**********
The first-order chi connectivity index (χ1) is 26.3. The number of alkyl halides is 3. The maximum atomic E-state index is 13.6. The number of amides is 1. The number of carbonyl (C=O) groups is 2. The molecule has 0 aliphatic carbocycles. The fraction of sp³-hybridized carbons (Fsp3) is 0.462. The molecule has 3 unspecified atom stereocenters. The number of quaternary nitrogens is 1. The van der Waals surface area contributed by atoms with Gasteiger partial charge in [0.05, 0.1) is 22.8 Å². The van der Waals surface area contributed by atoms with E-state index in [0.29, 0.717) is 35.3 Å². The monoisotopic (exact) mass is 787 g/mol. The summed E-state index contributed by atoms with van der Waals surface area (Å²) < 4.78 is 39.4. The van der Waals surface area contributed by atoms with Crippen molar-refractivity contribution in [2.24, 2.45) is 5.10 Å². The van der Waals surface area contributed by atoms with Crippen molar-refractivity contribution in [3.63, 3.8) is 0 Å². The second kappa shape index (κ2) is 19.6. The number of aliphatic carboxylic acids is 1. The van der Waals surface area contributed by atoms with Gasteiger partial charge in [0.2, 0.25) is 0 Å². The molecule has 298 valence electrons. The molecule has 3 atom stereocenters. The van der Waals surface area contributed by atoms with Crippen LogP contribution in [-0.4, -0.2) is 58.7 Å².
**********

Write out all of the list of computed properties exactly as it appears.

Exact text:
The first-order chi connectivity index (χ1) is 26.3. The number of alkyl halides is 3. The maximum atomic E-state index is 13.6. The number of amides is 1. The number of carbonyl (C=O) groups is 2. The molecule has 0 aliphatic carbocycles. The fraction of sp³-hybridized carbons (Fsp3) is 0.462. The molecule has 3 unspecified atom stereocenters. The number of quaternary nitrogens is 1. The van der Waals surface area contributed by atoms with Gasteiger partial charge in [0.05, 0.1) is 22.8 Å². The van der Waals surface area contributed by atoms with E-state index in [0.29, 0.717) is 35.3 Å². The monoisotopic (exact) mass is 787 g/mol. The summed E-state index contributed by atoms with van der Waals surface area (Å²) < 4.78 is 39.4. The van der Waals surface area contributed by atoms with Crippen molar-refractivity contribution in [2.24, 2.45) is 5.10 Å². The van der Waals surface area contributed by atoms with Crippen molar-refractivity contribution in [3.63, 3.8) is 0 Å². The second kappa shape index (κ2) is 19.6. The number of aliphatic carboxylic acids is 1. The van der Waals surface area contributed by atoms with Gasteiger partial charge in [0.2, 0.25) is 0 Å². The molecule has 298 valence electrons. The molecule has 3 atom stereocenters. The van der Waals surface area contributed by atoms with Crippen LogP contribution in [-0.4, -0.2) is 58.7 Å².